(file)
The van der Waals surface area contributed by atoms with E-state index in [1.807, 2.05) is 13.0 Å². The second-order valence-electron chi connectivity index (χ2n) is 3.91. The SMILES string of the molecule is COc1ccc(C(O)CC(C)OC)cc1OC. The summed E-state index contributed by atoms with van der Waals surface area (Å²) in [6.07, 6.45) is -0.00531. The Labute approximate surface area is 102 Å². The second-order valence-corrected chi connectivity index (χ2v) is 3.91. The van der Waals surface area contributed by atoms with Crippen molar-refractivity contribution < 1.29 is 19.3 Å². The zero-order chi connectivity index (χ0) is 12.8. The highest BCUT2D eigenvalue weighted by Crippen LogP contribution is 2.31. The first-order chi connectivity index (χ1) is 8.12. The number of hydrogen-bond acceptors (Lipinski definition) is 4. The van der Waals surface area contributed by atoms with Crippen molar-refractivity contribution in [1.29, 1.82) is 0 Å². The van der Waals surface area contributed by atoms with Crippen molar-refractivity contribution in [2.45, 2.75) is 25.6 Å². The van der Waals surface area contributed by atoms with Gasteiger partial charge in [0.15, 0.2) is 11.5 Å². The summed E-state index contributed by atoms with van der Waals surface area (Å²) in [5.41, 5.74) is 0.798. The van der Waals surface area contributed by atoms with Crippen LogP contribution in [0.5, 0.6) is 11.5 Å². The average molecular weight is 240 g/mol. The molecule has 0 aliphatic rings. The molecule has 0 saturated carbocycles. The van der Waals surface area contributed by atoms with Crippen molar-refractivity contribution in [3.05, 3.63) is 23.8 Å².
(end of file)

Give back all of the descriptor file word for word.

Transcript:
The van der Waals surface area contributed by atoms with E-state index in [1.807, 2.05) is 13.0 Å². The second-order valence-electron chi connectivity index (χ2n) is 3.91. The SMILES string of the molecule is COc1ccc(C(O)CC(C)OC)cc1OC. The summed E-state index contributed by atoms with van der Waals surface area (Å²) in [6.07, 6.45) is -0.00531. The Labute approximate surface area is 102 Å². The second-order valence-corrected chi connectivity index (χ2v) is 3.91. The van der Waals surface area contributed by atoms with Crippen molar-refractivity contribution < 1.29 is 19.3 Å². The zero-order chi connectivity index (χ0) is 12.8. The highest BCUT2D eigenvalue weighted by Crippen LogP contribution is 2.31. The first-order chi connectivity index (χ1) is 8.12. The number of hydrogen-bond acceptors (Lipinski definition) is 4. The van der Waals surface area contributed by atoms with Crippen molar-refractivity contribution in [1.29, 1.82) is 0 Å². The van der Waals surface area contributed by atoms with Crippen molar-refractivity contribution in [2.45, 2.75) is 25.6 Å². The van der Waals surface area contributed by atoms with Gasteiger partial charge in [0.15, 0.2) is 11.5 Å². The summed E-state index contributed by atoms with van der Waals surface area (Å²) in [5.41, 5.74) is 0.798. The van der Waals surface area contributed by atoms with Crippen LogP contribution in [0.5, 0.6) is 11.5 Å². The average molecular weight is 240 g/mol. The molecule has 0 aliphatic rings. The molecule has 0 saturated carbocycles. The van der Waals surface area contributed by atoms with Crippen molar-refractivity contribution in [3.05, 3.63) is 23.8 Å².